Digestion and nutrition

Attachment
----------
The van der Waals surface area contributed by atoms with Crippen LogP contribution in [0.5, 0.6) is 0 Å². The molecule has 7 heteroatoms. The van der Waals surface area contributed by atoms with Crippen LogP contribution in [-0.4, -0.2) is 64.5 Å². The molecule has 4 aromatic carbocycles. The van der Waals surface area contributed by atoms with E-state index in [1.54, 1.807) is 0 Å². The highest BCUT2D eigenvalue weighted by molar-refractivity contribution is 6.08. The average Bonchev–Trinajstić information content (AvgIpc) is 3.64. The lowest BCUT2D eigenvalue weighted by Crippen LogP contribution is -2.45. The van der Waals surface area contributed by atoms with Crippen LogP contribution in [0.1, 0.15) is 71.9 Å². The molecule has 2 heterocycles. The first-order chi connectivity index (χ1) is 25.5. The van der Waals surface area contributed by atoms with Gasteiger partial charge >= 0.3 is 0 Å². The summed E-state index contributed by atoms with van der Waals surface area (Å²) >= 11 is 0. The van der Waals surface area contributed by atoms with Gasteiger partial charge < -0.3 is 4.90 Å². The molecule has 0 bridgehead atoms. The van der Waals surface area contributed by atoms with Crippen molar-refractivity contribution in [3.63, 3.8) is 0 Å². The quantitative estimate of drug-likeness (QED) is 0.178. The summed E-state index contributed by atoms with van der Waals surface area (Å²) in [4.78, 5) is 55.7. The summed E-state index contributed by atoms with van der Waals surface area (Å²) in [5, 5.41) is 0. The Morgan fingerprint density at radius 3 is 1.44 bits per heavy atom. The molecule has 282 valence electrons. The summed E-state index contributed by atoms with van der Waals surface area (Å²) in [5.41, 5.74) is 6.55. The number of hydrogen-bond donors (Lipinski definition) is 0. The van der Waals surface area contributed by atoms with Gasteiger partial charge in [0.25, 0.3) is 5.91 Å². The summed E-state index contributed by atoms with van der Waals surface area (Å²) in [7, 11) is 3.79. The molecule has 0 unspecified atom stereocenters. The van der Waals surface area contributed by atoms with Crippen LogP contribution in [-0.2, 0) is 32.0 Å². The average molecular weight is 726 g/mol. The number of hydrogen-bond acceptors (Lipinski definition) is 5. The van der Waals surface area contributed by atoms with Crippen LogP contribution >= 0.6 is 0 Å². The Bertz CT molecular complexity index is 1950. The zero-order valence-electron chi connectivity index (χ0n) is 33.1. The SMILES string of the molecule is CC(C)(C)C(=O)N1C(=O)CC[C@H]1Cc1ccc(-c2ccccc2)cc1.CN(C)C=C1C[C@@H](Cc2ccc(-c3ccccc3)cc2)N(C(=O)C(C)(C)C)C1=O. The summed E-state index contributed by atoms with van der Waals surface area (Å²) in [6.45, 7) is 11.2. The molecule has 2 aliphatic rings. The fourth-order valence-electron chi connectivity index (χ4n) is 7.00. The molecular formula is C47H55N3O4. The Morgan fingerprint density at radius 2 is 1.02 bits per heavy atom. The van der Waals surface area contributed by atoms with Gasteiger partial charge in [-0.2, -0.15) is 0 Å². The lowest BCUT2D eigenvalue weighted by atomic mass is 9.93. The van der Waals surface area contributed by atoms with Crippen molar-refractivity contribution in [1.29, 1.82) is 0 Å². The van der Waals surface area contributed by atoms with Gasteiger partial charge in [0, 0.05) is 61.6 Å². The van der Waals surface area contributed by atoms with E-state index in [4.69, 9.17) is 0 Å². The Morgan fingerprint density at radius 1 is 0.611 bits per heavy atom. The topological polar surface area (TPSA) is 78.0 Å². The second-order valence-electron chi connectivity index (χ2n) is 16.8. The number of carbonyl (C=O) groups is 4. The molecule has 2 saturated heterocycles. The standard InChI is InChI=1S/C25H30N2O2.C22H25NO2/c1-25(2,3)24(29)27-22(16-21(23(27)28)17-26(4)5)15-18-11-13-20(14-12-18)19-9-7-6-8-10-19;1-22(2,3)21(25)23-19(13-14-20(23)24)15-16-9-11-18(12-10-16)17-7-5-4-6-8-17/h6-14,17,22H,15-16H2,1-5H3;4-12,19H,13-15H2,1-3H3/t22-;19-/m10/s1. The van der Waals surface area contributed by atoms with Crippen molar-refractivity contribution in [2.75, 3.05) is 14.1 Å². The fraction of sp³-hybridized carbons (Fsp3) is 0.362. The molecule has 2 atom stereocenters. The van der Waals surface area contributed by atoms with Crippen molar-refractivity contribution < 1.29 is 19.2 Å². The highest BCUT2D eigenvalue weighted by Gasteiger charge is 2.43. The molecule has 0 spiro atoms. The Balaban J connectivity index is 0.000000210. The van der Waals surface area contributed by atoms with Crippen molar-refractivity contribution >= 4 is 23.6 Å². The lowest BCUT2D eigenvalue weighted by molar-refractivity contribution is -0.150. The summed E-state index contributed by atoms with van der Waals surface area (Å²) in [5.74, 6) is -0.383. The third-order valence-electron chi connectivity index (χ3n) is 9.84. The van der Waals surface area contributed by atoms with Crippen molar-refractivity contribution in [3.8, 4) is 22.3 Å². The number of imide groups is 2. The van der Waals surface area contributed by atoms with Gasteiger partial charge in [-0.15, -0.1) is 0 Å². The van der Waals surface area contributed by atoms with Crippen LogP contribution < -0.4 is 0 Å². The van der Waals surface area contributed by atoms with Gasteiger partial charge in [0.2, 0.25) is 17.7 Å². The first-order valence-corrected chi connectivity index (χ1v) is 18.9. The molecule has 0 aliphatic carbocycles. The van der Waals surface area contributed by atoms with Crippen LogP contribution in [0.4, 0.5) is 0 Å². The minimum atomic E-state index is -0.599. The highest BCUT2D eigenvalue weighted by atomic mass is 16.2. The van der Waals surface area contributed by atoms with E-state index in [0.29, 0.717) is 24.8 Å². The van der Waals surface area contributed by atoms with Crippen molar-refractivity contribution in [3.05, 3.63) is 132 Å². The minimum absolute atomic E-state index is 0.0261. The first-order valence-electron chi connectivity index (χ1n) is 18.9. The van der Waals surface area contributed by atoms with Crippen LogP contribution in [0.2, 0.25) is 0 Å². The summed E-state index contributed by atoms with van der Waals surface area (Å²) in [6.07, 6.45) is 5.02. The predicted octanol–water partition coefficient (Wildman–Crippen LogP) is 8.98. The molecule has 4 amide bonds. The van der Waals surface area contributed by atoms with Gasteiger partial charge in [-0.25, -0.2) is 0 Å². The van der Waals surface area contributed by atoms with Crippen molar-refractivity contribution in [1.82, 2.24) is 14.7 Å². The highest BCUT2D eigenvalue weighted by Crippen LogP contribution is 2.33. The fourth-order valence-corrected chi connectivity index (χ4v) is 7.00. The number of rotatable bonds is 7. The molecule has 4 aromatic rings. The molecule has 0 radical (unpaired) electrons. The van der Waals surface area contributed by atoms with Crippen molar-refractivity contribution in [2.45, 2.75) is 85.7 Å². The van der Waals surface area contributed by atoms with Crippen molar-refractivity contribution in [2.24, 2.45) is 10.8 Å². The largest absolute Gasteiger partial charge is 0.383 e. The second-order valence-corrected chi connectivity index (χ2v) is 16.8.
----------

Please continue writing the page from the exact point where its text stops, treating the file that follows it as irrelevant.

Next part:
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How do our animals obtain protein and what happens if protein content is inadequate?most livestock feed protein comes from plant derivatives; Inadequate protein will result in animals having: decrease body condition and muscle mass, dull coat/huff issues, decrease in reproductive efficiency, decrease in productionhow does a legume work, why it contains high protein, and give two examples.legumes contain Rhizobia bacteria within the nodules that are able to convert N2 (Air in soil) into a biologically useful form (N3); Ex: peanut or soybean mealWhat do carbohydrates provide to the horse diet, and how can they obtain carbs? What happens if they don't consume enough carbs?Provide the majority of energy to an animal; this energy will be used to grow, maintain BW, and reproduce; Mainly come from plants; Inadequate carbohydrates will result in animals being depressed, slow growth and development, and an unthrifty appearanceWhy are fats critical to livestock diet? Which species do we observe lack dietary fat, and what happens in them when fat is low?Also provide energy, are capable of being stored as excess energy, and carry fat-soluble vitamins in the body; poultry; reduced growth rates and poor reproductive performanceWhich vitamins are fat-soluble and which are water-solubleFat-soluble: A, D, E, K Water-soluble: B, CIs an inadequate amount or toxicity more likely in minerals?Toxicity is a greater concern than inadequacy amountWhat's the difference between microminerals and macrominerals?Macrominerals: Needed in larger amounts; Ex: Calcium, Sodium, Phosphorous Microminerals: Needed in smaller amounts; Ex: Iron, Iodine, CopperWhat is the correct Ca:P ratio and why is that?2:1 ratio is ideal for most livestock. If Ca is lower, intestines don't absorb Ca properly=bone Ca is used insteadAre water and fat soluble vitamins different? If so how?Fat solubles are stored in fat globules and water soluble are flushed out in excretory systemWhat are the 4 feed additives, and why do we use them?Sensory: help stimulate appetite so animal will eat/eat more Nutritional: provide a particular nutrient that may be deficient in diet Zero Technical Additives: improves the nutritional value of diet; doesn't increase nutrition itself, but may increase feed efficiency or digestion Coccidiostat's and histomonostats: intended to kill or inhibit bacteria/micro-organisms.Where does digestion begin, and how does it occur?Mouth: Mastication, amylase which breaks down starches to maltose, then swallowKnow the correct order of digestive organs.1) Mouth 2) Esophagus 3) stomach 4) Small intestine 5) large intestine 6) Anus/RecumHow is a ruminant stomach different than a monogastric stomach?Has 4 compartmentsWhat are the by-products of rumination?heat and gas; pH=6-7What are the 4 compartments of the ruminant stomach responsible for?Ruman: Fermentation Reticulum: Catches large particles Omasum: Absorb water Abomasum: Protein break downWhat are the three parts to the small intestine and what is each section responsible for?Duodenum: Major digestion; some absorption Jejunum: Majority of carbohydrate digestion and absorption occurs in small intestine; also absorption of amino acids Ileum: Vitamins A/D/E/K and minerals absorbed hereWhat produces bile and what does bile do? How is the horse different in regards to bile?Liver; Breaks up fat; Horses don't have gallbladders and released directly into small intestineWhat are the different parts to the stomach and what do they do?Saccus Caecus: fermentation; pepsin and hydrochloric acid Fundic: Fermentation halts a little bit with the stomach at 5.4 pH Pyloric: Fermentation halts with the stomach at 2.6 pHWhat occurs in the cecum?fermentation occursWhat is the main function of the large intestine?Absorption of water